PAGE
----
By default, the darkflow source code can only parse xml format. However, I find json to be much more easy to handle and thus I added a custom JSON Parser to darkflow and tweaked it so that it can read json files instead of xml files.

The training procedure is simple and documented in the README of darkflow source code. Following the guidelines were sufficient to start training


Train Stats

  • total images: 330
  • batch size: 16
  • epoch: 10

Training Progress Graph


In total 200 steps were run and the loss became approximately half compared to the beginning.

Test Set Images

I had another set of driver POV video that I took to use as a test set. I picked a few images and ran the three types of predictions. =

  • Pretrained (No additiona training done from me)
  • Step-105 model
  • Step-200 model

Below are the results.

Pretrained (Step-0)




  • Training with driver’s POV images even with a small dataset does quite improve the car detection from driver’s POV
  • Step-200 seems to be drawing excessive rectangles. Do not know if this is due to immature detection of half-hidden cars. If we did a better job at training half-hidden cars, then perhaps this issue may disappear.
  • The rectangle position and size is still quite off from what I have anticipated. How can I improve this?
    • The rectangle position and size prediction is related with grid size and anchor points inside YOLOv2. Should take a deeper look into this.

darkflow training tips

install Cython.

 $ sudo pip install Cython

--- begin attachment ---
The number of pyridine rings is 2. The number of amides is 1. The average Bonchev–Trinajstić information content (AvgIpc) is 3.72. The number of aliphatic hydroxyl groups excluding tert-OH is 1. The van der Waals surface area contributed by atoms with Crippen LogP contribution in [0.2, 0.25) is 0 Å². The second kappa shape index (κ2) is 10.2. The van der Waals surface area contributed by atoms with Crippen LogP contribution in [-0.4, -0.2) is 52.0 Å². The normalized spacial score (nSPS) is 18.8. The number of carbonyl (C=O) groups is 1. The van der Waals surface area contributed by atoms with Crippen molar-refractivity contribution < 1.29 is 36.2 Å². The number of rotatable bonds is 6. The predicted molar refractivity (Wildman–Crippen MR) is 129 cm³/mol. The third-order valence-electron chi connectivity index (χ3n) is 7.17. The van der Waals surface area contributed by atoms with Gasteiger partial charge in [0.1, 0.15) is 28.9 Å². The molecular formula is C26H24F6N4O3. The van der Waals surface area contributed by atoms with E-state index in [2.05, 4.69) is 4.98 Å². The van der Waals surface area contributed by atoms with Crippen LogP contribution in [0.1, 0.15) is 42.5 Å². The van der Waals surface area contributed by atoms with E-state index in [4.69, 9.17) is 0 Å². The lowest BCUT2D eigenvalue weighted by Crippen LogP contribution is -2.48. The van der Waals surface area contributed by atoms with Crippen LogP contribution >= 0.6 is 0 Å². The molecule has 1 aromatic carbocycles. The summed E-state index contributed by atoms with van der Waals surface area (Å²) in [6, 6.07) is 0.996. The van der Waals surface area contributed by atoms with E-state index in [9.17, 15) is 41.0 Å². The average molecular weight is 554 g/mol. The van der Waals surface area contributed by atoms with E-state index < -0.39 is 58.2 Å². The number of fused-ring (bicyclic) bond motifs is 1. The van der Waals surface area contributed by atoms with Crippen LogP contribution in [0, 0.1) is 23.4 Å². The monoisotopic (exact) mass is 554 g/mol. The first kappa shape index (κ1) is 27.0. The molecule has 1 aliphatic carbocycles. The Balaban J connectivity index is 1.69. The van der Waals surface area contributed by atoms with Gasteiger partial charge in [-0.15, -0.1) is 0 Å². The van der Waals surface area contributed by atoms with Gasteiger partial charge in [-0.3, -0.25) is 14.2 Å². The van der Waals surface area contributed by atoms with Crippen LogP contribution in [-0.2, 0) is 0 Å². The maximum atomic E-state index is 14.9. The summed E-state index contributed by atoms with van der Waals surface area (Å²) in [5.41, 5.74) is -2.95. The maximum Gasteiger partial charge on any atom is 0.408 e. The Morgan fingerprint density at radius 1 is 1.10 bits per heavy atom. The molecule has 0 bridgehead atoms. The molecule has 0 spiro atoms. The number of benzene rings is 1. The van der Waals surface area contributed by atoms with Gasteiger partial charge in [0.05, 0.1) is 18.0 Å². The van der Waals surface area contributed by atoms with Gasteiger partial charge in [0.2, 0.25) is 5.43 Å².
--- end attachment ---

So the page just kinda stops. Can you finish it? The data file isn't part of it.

when installing darkflow at the beginning, install it through the method that enables code changes to be applied.

pip install -e .

the original source code only contains parser for VOC as an example. However, by taking it as a reference, creating a custom json parser that will interface properly with the existing system is easy.

if you do not pass on the json parsed attributes to the system properly, it may give an wrong result like the following:

Dataset of 4 instance(s)
Training statistics: 
 Learning rate : 1e-05
 Batch size : 4
 Epoch number : 2
 Backup every : 2000
step 1 - loss nan - moving ave loss nan
Finish 1 epoch(es)
step 2 - loss nan - moving ave loss nan
Finish 2 epoch(es)

You can see that the system is not able to calculate the loss properly thus, giving nan instead.

A few mistakes that a user can make is 1) did not properly stringify the string of json values, 2) mixed order in x,y values

['007081.jpg', [500, 375, [['dog', 152, 84, 281, 315], ['person', 32, 84, 223, 351], ['person', 259, 105, 500, 375]]]]

this is a proper sample of dumps that is passed on to the system.

If the user doesn’t str() the json string values, it would give something like this:

[u'testimage1.png', [1920, 1080, [[u'car', 898, 544, 591, 390]]]]

Another case is when the user mistakes the order of x,y values. The order should be (xmin, ymin, xmax, ymax). You can see that the wrong example given above has got the min/max the other way around.

After fixing these minor mistakes, the loss calculation works fine.